Got a little smushed in the packing/shipping process, poor guy. This seems very expensive for instant ramen! I admit, I’ve never had this kind of instant noodle, which Umai Crate describes as a “lighter, oil-based pasta.”
So again, this bowl had some pretty convenient packaging:
You’re supposed to add water to the noodles (which come pre-moistened and not fully dry like most ramen noodles do, meaning these are a little bit fresher), let them sit, and then drain by pouring the water out through the holes in the foil. Then you add all of the spices and sauce, and mix. It’s an interesting design, and probably a little safer too!
Flavor-wise, these were a little lacking. They were very fragrant, but the scent was almost like garlic that has cooked too long. The taste was subtler, but I wish there was less lemon flavor as it kind of overpowered the olive oil and red pepper, and just made the whole thing a little bit too sour. The noodles were really good though – they were perfectly al dente, and a little more Italian-style than Japanese. I don’t think I’d pay $10 for this, but I love that I got to try something totally different from what I’m used to.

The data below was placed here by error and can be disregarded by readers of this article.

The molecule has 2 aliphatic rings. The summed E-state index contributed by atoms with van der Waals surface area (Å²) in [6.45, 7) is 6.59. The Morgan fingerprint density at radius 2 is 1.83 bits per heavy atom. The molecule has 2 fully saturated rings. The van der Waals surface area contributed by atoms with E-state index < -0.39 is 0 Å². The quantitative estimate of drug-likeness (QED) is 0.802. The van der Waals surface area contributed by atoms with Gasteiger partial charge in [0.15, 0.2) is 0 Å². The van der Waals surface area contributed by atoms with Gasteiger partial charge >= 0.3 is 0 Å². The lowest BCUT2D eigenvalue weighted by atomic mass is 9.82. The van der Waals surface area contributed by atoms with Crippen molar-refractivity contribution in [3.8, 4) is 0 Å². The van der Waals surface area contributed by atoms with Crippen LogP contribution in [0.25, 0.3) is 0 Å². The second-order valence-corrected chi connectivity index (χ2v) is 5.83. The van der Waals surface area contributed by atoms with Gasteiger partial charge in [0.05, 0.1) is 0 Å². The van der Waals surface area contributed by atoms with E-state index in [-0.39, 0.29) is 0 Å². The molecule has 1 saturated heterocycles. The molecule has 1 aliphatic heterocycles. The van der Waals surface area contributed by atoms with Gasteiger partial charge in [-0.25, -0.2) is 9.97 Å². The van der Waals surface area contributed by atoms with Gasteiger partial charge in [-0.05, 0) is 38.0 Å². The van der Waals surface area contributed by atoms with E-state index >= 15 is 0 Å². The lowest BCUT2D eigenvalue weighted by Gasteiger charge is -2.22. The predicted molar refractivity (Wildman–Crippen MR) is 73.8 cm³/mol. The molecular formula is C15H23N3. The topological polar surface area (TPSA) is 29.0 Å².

Maruchan Kitsune Udon – $2.67
Subscribers received one of two variations of this ramen: kitsune udon or tanuki soba. I think these names are so cute: kitsune are clever little fox tricksters, and tanuki are cute raccoon dog tricksters believed to be lucky. Both are characters from Japanese traditional mythology.
The kitsune udon came with this beautiful piece of fried tofu (aburaage) on top:
I believe the tanuki soba came with a slice of deep-fried tempura batter instead of tofu.
I think this one might be my favorite in the box. The broth is nice and soy-sauce-salty with a great umami flavor, and the noodles were (I thought) the closest to actual udon noodles. They were still a little thinner than I’m familiar with, but they had that nice chewy texture that I associate with udon. The fried tofu had a wonderful spongey texture that soaked up the broth nicely, and it had a slightly sweet taste that contrasted really well with the salty soup. I would definitely repurchase this one!